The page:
Every Christmas I find a Christmas carol which rings in my head the entire season. In most cases it’s a reflection of my feelings. It’s not something I do consciously; I just hear a song and depending on my mood, I’ll find myself singing it over and over again.
This Christmas, two songs have stood out: John T. Williams’ Home Alone 2 (movie) version of ‘Somewhere in my memories’ and Pentatonix’ ‘Where are you Christmas?’ The former fills me with nostalgia as I remember the happy feelings I always have on Christmas.
The latter on the other hand, is an expression of the turmoil in my head this season:
Where are you Christmas?
Why can’t I find you?
Why have you gone away?
Where is the laughter you used to bring me?
Why can’t I hear music play?
My world is changing
Does that mean Christmas changes too?
Yesterday was Christmas day…for some reason however, it did not feel quite like it. In the evening I looked at my phone, and obviously the date on the screen was 25th December. If I didn’t know better, I would say my phone was malfunctioning, because the day itself just felt ordinary. I was not bubbling over with my usual Christmas cheer…and neither were my family members.
Light-heartedly, I said, “My phone shows it’s 25th….and that’s Christmas day!”
“What?” My big sis, getting what I was insinuating feigned surprise. Mom however, did not get my drift so she said it was Christmas indeed.
“Of course it’s Christmas,” I affirmed. “It just doesn’t feel like it”. Christmas is usually a big deal to me. It is my favourite season of the year. To me, it represents hope. My sisters and I have this tradition of watching Hallmark Christmas movies. For anyone who’s into them like we are, you will notice they are relatively predictable.
Most are usually premised on a love story, where a lady and a guy meet. Over time they develop feelings for each other, but then they run into what feels like an insurmountable hurdle. With determination either from both parties or just one of them, they find a grand solution to the problem and they end up together. Sometimes there’s a dash of Christmas magic…
My sisters and I are big on happy endings. Therefore it’s not hard to understand why these movies are so appealing to us. In a way, they are a representation of hope: broken families are reunited; lonely hearts find love, people who had stopped believing in the Christmas magic find a reason to believe again… The movies are simply inundated with hope, and that’s what Christmas is all about; the wonderful gift of hope.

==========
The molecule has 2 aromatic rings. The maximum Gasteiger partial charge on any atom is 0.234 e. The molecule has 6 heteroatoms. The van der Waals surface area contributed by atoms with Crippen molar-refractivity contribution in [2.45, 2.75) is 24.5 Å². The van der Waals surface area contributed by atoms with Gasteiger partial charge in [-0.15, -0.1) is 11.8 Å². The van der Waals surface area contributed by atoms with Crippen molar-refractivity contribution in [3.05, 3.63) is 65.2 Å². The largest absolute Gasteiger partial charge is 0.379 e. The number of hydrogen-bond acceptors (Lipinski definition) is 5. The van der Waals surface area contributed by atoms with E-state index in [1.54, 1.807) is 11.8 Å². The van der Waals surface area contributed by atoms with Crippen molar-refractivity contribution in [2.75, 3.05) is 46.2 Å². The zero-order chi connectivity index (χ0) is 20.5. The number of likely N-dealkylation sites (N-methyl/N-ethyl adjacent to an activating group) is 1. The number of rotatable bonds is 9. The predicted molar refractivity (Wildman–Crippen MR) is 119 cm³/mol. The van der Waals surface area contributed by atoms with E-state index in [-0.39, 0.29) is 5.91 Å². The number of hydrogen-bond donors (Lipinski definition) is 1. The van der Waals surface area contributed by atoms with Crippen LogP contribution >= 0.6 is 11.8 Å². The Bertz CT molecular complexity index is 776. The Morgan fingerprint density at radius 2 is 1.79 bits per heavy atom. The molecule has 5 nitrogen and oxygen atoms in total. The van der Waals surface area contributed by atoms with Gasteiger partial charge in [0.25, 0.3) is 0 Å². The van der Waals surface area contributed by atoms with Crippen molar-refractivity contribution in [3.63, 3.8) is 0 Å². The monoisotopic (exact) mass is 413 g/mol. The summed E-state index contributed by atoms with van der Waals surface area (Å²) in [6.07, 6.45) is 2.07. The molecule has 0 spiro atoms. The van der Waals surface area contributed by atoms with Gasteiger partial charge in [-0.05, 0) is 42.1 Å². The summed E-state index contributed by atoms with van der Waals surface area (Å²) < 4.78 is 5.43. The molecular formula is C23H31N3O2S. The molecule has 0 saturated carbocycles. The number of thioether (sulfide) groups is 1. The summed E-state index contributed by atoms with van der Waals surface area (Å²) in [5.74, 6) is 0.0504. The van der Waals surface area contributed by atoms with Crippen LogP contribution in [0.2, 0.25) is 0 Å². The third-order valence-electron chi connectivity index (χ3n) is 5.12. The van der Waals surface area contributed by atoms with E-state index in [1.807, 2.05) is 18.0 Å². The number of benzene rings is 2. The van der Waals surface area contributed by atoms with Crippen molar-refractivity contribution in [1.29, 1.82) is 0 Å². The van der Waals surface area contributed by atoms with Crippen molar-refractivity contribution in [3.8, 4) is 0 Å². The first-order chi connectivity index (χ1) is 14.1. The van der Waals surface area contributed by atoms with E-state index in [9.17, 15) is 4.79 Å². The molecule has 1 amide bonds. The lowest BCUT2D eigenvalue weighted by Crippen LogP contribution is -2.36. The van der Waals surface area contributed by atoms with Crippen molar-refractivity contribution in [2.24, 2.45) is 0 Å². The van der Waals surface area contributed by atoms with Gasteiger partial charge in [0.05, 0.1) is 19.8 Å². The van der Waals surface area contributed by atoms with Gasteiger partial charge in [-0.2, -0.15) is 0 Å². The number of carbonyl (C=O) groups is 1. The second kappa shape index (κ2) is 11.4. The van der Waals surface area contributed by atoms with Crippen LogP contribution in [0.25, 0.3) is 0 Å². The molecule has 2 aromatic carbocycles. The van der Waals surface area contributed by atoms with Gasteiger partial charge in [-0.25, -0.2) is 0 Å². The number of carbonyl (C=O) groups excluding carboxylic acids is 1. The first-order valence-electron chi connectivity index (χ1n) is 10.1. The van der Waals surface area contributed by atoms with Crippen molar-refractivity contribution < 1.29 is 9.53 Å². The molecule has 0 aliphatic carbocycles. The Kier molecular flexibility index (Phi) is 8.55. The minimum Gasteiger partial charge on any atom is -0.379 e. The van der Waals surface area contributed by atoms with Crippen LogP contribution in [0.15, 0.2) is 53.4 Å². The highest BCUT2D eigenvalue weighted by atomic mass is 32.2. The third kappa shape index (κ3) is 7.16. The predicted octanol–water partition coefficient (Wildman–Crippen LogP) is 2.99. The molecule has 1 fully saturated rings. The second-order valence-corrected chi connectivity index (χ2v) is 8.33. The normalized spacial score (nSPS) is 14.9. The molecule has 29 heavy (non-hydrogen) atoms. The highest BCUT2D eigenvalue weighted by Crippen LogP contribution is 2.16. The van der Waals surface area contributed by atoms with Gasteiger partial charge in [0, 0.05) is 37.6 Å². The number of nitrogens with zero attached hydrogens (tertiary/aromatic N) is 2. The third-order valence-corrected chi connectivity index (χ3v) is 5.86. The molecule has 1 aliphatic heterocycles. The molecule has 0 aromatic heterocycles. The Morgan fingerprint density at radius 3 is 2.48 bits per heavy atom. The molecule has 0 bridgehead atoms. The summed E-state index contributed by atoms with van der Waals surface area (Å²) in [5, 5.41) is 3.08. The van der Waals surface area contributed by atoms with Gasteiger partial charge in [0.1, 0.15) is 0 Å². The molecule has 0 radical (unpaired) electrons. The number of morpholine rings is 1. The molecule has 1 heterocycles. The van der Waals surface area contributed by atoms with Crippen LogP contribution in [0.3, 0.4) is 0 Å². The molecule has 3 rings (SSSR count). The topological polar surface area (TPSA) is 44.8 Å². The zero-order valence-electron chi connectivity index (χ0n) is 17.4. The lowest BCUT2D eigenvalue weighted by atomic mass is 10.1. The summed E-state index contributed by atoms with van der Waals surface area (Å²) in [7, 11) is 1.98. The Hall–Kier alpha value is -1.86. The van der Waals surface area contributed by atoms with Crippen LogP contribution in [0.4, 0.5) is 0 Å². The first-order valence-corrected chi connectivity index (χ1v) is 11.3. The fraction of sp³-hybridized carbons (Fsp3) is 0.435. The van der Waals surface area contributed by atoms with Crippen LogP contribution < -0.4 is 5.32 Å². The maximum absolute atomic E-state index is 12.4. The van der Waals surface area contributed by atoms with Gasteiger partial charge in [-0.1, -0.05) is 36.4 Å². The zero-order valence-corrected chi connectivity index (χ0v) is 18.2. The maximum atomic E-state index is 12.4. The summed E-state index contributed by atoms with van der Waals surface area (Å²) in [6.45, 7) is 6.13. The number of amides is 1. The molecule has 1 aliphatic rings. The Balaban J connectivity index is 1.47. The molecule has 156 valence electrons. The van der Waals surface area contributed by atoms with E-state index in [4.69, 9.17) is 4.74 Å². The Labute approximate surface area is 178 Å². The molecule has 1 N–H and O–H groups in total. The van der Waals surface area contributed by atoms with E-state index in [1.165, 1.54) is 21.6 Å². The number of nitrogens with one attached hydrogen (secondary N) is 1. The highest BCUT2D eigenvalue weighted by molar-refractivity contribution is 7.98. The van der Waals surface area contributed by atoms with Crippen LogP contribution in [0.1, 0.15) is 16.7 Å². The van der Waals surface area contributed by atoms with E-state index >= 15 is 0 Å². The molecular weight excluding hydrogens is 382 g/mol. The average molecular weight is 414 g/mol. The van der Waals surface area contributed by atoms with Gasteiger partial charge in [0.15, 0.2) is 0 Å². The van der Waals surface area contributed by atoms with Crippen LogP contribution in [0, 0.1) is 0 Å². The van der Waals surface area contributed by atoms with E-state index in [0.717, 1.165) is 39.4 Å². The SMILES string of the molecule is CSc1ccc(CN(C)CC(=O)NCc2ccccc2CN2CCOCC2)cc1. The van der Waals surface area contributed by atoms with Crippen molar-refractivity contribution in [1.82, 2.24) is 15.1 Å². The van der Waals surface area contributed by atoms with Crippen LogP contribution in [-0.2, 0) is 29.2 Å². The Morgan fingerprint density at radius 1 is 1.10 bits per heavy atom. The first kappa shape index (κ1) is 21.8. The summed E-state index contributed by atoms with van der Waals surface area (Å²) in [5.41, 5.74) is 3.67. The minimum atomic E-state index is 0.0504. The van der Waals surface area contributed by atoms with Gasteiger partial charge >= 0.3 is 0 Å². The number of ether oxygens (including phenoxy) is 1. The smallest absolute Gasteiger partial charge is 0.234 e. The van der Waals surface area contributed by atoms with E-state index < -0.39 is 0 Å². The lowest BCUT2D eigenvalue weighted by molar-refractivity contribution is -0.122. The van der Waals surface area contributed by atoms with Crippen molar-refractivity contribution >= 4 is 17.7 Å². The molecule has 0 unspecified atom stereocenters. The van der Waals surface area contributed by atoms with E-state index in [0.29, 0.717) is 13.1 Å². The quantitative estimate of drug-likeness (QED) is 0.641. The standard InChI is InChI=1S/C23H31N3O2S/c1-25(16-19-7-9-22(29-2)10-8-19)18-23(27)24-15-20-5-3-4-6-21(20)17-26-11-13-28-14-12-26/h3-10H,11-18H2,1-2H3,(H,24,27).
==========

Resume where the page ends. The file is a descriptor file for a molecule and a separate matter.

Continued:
This year though, I have been running low on the Christmas cheer. I know a huge contributor to that has been this awful fatigue that’s been making me feel so worn out. This year has been a very busy one for me. At the start of the year I got into bar school and I only managed to come up for air when I finished my bar exams in late November.
Seemingly, the fatigue has aggravated my anxiety so I’ve been feeling on edge these last couple of weeks. Everytime I try to shake off the angst but the general atmosphere at home hasn’t helped the situation. This, I think, is what has robbed me off my Christmas cheer this season.
I know I’m not the only one who feels like the song by Pentatonix voices out their emotion, and there are several reasons this could be attributed to: it could be a family feud that has members distancing themselves from each other; or it could be because one has been hoping by the time the year ends they will have found love but they haven’t yet.
It could also be because a couple was hoping to get a child this year but they haven’t; or someone was hoping to get an end of year promotion but it didn’t come. It could also be because one’s fallen behind on paying their debts now they are drowning in arrears…the list is endless.
During the third Sunday of Advent, that is last Sunday but one, the priest gave an uplifting sermon about the joy of Christmas…and yesterday in church he reiterated what he had said then: the reason for this Christmas season is Jesus Christ.
We often think that having everything in life will make us happy. However, that is a fallacy. I remember watching Alladin, where Will Smith, who plays the genie cautions Alladin against drinking from the cup of voracious power because, not even all the money in the world could ever feel enough. That is true. The more one gets, the more they want…
In reality, the things we think might bring us joy might just turn out to be the bane of our lives: the child a couple thought would bring them joy might be the one who brings them tears and immense sadness; the spouse one waited for, for so long might be one who causes them anguish.
In light of this, we need to realize that all the joy we need can only be found in Jesus Christ. When one finds the joy of Christ, they can be happy even when they’re sick, childless, hungry…etc. That’s the joy we’re reminded to find this season. Speaking from experience, I know that’s easier said than done…but when we find that joy, everything will feel right…
I sort of got stuck on the first part of Pentatonix’ song, but towards the end, lies the answer:
Christmas is here… everywhere
If you care
If there is love in your heart and your mind
You will feel like Christmas all the time.